Updated: Nov 24, 2021
In August 2017, without any warning, life changed...encephalitis “e” came into our lives. We had absolutely no knowledge of what encephalitis was, of how people recovered from this brain inflammation, of how long it takes to recover and what recovering from an acquired brain injury would look like. All we knew is that one day I was fine and the next I wasn’t. The day before “e” I still had my usual high level of energy readily available to go by my daily activities, and the day after “e” all that energy was gone as if it had vanished into thin air. During the days, weeks and months following the illness I learnt the true meaning of the word fatigue.
I’ve always been an active person. I’ve always been keen to exercise and one to push the limits of what my body and mind could achieve. I think that’s why I’ve always loved endurance sport because your only true opponent is your personal best time. With endurance sport, success comes through staying focused, pushing through and finding the mental strength that you didn’t think you had in you to complete a challenge. Little did I know that all those years of running, cycling, swimming and so on would eventually serve another purpose, that all those skills acquired would pay off in other ways later on in my life.
How did "e" affect my usual exercise routine?
I’m not going to lie, going from exercising everyday to struggling to make my way from the bed to the couch has been one of the hardest thing to accept following “e”. As much as some people dread exercising, I’ve always made it a point to include it as part of my daily routine. I absolutely love exercise. A sort of addiction if you want. I feel my brain has always greatly benefited from it too. I reckon exercise is not just a thing that the doctors tell you to do because they have to, it truly works wonders inside out.
So what happens when for various reasons it gets taken out of the equation?
The only honest answer here is that I was a pure mess for a long while and it was an aspect of my life that I truly missed. I missed the physical challenge, I missed the good happy hormones that it releases and I missed the social aspect that often comes in pair with exercising.
As I started the long journey that is brain injury recovery, exercise was something that I was very keen to start introducing back into the mix. It was hard and often came at a cost, but I was so lucky to have a supporting partner and friends that believed in me and allowed me to chose to invest some of my increasing energy into this bucket. I’m thinking dearly of my partner when I say that my exercising would often end up being at his detriment. Investing energy in exercising meant that my already low energy tank would get depleted much quicker and often leave me overtired for the rest of the day. Therefore, he had to pick up the loose ends and mind the kids while I was knocked out in bed sleeping. Greg, you are the best and so grateful for stumbling across you one autumn night at "Edgar Hyper Taverne"
So why chose to exercise then?
Valid question with some very valid answers. It would get me out of the house, enable me to get some fresh air, change the scenery, it would provide me with a sense of achievement, it would enable me to start building up my strength and most importantly it was keeping me sane. I think that many people do not fully realize that any decisions you take when recovering from an ABI have an impact. Whether you stay home or get out there, there will be pros and cons on your health and well being. So if you are going to land on a decision that implies that you will suffer consequences later on, it may as well be for something you are passionate about. For me, it was exercise.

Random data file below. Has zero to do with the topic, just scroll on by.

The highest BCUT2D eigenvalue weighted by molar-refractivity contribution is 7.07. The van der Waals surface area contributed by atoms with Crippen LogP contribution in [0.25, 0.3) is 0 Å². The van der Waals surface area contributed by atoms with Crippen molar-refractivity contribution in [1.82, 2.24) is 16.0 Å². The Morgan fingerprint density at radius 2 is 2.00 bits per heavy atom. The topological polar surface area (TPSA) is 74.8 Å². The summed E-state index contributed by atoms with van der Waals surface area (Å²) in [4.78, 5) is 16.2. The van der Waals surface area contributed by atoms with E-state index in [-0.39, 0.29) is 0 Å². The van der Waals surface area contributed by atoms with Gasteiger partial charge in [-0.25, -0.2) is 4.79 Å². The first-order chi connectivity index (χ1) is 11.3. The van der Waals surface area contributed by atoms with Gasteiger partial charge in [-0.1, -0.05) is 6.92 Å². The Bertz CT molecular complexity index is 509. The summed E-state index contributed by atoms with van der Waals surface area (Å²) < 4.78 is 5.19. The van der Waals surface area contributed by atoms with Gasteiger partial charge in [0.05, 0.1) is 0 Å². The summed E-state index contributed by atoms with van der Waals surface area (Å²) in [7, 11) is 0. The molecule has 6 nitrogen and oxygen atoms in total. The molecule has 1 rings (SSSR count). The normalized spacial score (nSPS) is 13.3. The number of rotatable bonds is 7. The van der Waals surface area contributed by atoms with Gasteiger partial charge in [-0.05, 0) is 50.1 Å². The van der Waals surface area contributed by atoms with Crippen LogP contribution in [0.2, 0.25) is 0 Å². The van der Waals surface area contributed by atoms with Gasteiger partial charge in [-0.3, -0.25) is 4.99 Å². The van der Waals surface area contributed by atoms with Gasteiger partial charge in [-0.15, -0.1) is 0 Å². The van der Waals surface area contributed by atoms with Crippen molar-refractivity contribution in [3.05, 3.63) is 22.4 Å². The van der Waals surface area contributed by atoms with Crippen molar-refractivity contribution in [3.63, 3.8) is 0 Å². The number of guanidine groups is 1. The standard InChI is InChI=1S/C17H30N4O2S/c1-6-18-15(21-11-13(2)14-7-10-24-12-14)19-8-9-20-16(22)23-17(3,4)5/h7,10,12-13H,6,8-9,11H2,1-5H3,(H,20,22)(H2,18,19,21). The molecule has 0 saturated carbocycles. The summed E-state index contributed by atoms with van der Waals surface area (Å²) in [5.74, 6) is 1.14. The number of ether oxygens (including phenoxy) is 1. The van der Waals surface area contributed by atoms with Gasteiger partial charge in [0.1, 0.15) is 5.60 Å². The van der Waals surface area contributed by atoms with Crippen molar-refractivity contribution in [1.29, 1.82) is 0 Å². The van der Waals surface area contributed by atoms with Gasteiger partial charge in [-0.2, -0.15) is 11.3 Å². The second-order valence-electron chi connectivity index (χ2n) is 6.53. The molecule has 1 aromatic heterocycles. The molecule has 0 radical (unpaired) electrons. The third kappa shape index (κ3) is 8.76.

As time went by, I started feeling stronger and I was equipped with better fatigue management strategies that enabled me to gradually increase the level of exercise I could do. To this day, exercise still has to be well planned into my schedule and even then, some days I have to accept that it’s just not going to happen or that my original plan will have to be scaled down massively. I’m still learning to be okay with not being able to do whatever I want whenever I want, but I understand the benefits of managing things differently. Those who are part of this journey know first hand how hard it is to manage but also how important exercise is to keep up with the positive attitude and to keep me focused on long terms goals.
I started way back compared to where I used to be in terms of fitness, but seeing the ongoing progress is something that I am really proud of. I am so grateful for all of those who motivated, joined me on my journey and most importantly believed in me and encouraged me to work towards what I thought I would never be able to achieve again. It gave me a sense of purpose, direction and made me look for the wonderful in that new weird brain of mine.
Where to next?
Exercising is still an ongoing challenge but I feel that the little wins that occurred along the way have given me the motivation to keep moving forwards on my journey. This is totally a TEAM effort. I can’t do it alone, it still has to be managed VERY carefully but all those little wins give me hope that things are going to keep getting better. I can’t give up when so many people believe in me. It gives me a more positive outlook on what’s to come and that is absolutely priceless.
I'm ending this post with an inspirational quote that an encephalitis survivor that I follow on Instagram shared. It really resonated with me:
“ Winners are not people who never fail, but people who never quit”.
There sure are wins along the way: Spirited Women Adventure Race
For more blogs relating to exercise and brain injury recovery, please filter on Exercise on the Weird Wonderful Brain Blog page.